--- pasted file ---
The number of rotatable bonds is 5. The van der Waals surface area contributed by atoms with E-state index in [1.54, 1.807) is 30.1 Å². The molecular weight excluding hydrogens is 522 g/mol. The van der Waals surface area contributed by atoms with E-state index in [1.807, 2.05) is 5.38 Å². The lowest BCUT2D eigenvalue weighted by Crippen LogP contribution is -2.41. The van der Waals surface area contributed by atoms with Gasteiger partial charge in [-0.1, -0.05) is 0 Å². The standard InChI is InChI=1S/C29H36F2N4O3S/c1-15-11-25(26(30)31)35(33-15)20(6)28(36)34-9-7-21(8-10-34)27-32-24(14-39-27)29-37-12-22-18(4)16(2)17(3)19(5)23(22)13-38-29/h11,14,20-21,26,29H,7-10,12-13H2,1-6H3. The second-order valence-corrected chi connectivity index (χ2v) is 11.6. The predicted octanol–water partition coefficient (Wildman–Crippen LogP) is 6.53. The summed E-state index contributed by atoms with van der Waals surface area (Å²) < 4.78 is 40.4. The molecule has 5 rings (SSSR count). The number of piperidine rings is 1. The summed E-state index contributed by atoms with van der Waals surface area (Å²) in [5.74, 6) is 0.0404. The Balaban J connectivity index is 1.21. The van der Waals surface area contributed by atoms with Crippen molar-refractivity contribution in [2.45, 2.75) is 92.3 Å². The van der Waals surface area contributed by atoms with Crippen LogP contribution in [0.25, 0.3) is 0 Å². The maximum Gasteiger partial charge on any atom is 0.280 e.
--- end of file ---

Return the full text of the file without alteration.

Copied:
The number of rotatable bonds is 5. The van der Waals surface area contributed by atoms with E-state index in [1.54, 1.807) is 30.1 Å². The molecular weight excluding hydrogens is 522 g/mol. The van der Waals surface area contributed by atoms with E-state index in [1.807, 2.05) is 5.38 Å². The lowest BCUT2D eigenvalue weighted by Crippen LogP contribution is -2.41. The van der Waals surface area contributed by atoms with Gasteiger partial charge in [-0.1, -0.05) is 0 Å². The standard InChI is InChI=1S/C29H36F2N4O3S/c1-15-11-25(26(30)31)35(33-15)20(6)28(36)34-9-7-21(8-10-34)27-32-24(14-39-27)29-37-12-22-18(4)16(2)17(3)19(5)23(22)13-38-29/h11,14,20-21,26,29H,7-10,12-13H2,1-6H3. The second-order valence-corrected chi connectivity index (χ2v) is 11.6. The predicted octanol–water partition coefficient (Wildman–Crippen LogP) is 6.53. The summed E-state index contributed by atoms with van der Waals surface area (Å²) < 4.78 is 40.4. The molecule has 5 rings (SSSR count). The number of piperidine rings is 1. The summed E-state index contributed by atoms with van der Waals surface area (Å²) in [5.74, 6) is 0.0404. The Balaban J connectivity index is 1.21. The van der Waals surface area contributed by atoms with Crippen molar-refractivity contribution in [2.45, 2.75) is 92.3 Å². The van der Waals surface area contributed by atoms with Crippen LogP contribution in [0.25, 0.3) is 0 Å². The maximum Gasteiger partial charge on any atom is 0.280 e.